With an EPCS, training’s responsibilities for conducting skills, policy and compliance training for all departments and varying job functions can become more streamlined and centralized. The learning officer gains a structured system to integrate, segment and customize the overwhelming web of regulations and corporate policies, including specific federal, state and local employment laws that affect individual workplaces. At the same time, an EPCS can collectively help human resources (HR), training and administration departments identify gaps in learning and align programs with compliance needs.
Furthermore, integration of an EPCS enhances training’s charge to justify return on investment. The investment made in establishing an EPCS will be returned through improved productivity. For example, resources previously devoted to administration of training documentation can be reallocated to other tasks—and a favorable work environment.
Overall Enterprise Improvements
In the end, the entire workplace is improved. Not only does an EPCS enhance learning, but also corporate trainers can improve their credibility and value to the organization. By recommending implementation of an EPCS, learning officers and training managers take charge of their own destiny while adding benefits for the entire enterprise. These benefits include an enhanced platform for inter-departmental collaboration, the potential for reductions in insurance costs, increased worker morale and productivity and consistent corporate governance and regulatory compliance to reinvigorate shareholder confidence.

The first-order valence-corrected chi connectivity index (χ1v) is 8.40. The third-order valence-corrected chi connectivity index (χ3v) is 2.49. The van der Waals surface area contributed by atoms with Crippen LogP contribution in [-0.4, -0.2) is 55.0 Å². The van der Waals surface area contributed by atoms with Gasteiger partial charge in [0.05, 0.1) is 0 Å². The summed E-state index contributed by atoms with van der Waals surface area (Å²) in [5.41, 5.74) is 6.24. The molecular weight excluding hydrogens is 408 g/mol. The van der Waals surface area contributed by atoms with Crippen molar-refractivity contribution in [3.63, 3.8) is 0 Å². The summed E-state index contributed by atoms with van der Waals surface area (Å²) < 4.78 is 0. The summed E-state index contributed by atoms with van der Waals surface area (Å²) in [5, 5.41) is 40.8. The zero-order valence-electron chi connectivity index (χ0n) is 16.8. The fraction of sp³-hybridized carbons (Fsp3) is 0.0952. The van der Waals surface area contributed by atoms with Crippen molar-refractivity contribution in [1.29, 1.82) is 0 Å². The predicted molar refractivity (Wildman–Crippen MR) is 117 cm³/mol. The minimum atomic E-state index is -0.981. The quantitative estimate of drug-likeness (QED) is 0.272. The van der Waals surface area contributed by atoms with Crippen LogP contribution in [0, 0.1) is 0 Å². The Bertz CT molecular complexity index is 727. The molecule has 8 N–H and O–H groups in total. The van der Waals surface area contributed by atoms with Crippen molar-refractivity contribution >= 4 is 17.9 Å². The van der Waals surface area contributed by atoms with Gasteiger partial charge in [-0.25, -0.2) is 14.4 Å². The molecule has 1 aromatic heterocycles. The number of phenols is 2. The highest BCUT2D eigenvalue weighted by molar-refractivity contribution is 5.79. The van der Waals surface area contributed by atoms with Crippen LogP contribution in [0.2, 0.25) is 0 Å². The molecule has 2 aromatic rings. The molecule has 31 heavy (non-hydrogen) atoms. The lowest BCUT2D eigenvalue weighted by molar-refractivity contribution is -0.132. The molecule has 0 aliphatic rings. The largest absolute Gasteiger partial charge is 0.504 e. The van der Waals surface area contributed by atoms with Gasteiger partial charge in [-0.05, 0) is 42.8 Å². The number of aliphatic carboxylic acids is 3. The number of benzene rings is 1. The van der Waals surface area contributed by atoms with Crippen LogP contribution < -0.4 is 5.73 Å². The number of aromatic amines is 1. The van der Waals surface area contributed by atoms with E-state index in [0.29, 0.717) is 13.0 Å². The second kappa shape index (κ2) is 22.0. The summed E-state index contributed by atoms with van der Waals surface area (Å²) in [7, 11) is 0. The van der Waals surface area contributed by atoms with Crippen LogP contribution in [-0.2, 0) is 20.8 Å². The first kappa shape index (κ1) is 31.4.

Most importantly, because all employees are receiving the compliance learning they need and associated documentation is clear, the enterprise achieves a reduced risk of employee lawsuits, fewer claims, smaller judgments and less time devoted to compiling and administering claims when they do occur. And corporate learning officers and training managers get the satisfaction of knowing they had a hand in the proactive development of system improvements that contribute to overall business success.
Ken Thrasher is the CEO of Complí. Prior to joining Complí, Thrasher served 18 years in executive positions with Fred Meyer Stores including CFO and executive vice president with oversight of human resources. In 1999, he was promoted to the position of president and CEO after the company merged with The Kroger Company, the nation’s largest grocery store chain. Currently, Ken serves on the boards of numerous Oregon-based organizations, including Albertina Kerr Centers, the Oregon Mentoring Initiative and the Portland Art Museum. He was also appointed by Governor John Kitzhaber as chairperson of the Quality Education Commission for Oregon in 2001. For more information about Compli, visit www.compli.com.